Sunday, October 26, 2008

What do body piercers, alligators and chocolate have in common?

It’s hard to know where to begin when talking about the Public Health Expo, where exhibitors are handing out everything from free pens to chocolate to first aid kits. You can win free T-shirts and pins after taking the Susan G. Komen booth’s wheel of fortune for a spin (and answering a breast health question), pick up a yellow LIVESTRONG wristband from the Lance Armstrong Foundation, play with plastic fruits and vegetables at the Coordinated Approach to Child Health display and satisfy your sweet tooth at any number of booths offering baskets of candy. Thank you to the University of California/Berkeley’s Center for Weight and Health for the packet of delicious California raisins.

I doubt there will ever be a lull at booth # 1140, where members of the National Certification Board for Therapeutic Massage & Bodywork are offering free, five-minute massages. Hello, stress relief.

It’s the eighth Annual Meeting for the Association of Professional Piercers, whose members carry a strong health and safety message for the increasingly popular art of body piercing. Vice President Didier Suarez has huge chunks of fossilized walrus bone in his earlobes, a round black stone in his lower lip and an important message about infection control and safety standards. He’d be happy to talk to you about that.

One of my favorite sections: schools of public health along aisle 200. You’ll find some of the most enthusiastic public health students and faculty in the country offering information on degree programs and outreach efforts. I picked up a squeezable little alligator from a couple of students with the University of Florida College of Health Professions (go Gators!). And you won’t find a more enthusiastic bunch of future public health professionals than with the Consortium of African American Public Health Programs. Five historically black colleges and universities have joined to provide leadership in eliminating health disparities and promoting social justice.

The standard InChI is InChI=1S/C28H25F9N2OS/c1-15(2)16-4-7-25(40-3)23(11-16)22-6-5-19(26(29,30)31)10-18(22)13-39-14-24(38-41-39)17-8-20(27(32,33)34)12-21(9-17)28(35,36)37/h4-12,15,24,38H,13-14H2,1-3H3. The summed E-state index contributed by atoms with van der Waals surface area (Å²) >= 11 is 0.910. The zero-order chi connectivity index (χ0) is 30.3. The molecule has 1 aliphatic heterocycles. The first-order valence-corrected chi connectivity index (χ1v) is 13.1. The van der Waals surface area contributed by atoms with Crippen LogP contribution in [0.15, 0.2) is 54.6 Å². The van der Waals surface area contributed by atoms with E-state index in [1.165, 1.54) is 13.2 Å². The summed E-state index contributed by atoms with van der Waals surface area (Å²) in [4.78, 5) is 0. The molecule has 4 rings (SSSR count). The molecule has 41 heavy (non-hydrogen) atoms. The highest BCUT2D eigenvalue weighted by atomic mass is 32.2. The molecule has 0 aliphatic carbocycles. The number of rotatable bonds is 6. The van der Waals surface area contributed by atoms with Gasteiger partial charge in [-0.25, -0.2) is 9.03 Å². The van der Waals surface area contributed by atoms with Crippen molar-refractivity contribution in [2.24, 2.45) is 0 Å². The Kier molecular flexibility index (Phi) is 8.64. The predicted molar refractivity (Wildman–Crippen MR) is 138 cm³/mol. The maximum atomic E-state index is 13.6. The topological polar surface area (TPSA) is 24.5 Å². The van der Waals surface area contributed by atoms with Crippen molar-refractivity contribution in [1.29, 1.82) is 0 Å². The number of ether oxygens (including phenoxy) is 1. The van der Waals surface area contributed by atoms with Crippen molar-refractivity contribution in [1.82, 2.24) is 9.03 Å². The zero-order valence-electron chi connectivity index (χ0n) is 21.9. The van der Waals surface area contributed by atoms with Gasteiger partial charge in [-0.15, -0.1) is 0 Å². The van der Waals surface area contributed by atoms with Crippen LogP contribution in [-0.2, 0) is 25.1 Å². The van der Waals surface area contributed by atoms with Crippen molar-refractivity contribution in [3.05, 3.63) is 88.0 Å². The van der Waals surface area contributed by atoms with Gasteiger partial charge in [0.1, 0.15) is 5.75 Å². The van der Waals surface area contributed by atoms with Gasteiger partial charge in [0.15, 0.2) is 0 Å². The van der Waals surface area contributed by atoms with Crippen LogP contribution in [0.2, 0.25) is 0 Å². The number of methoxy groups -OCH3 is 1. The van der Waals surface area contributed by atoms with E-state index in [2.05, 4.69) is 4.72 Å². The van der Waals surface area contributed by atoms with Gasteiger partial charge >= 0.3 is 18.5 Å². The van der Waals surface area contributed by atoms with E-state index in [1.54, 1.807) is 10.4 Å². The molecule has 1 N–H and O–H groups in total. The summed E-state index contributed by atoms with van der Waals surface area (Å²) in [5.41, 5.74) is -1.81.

“It’s about empowerment,” said Corliss Allen, an MPH student at Florida A&M University (go Rattlers!) and president of the school’s Future Public Health Professionals. “It’s about giving our communities the skills they need to take control of their lives and take control of their health.”

Hear, hear, Corliss.

I was a little disappointed that the gigantic mobile vision clinic isn’t offering free vision exams, but in its non-expo life, the 40-foot RV sponsored by the National Association of Chronic Disease Directors’ Vision and Eye Health Work Group and its partners brings comprehensive vision services to disaster victims, the homeless and under-served communities. Check out the interior, which features state-of-the art exam equipment and nicer cabinets and countertops than my home kitchen.

— D.C.

No comments: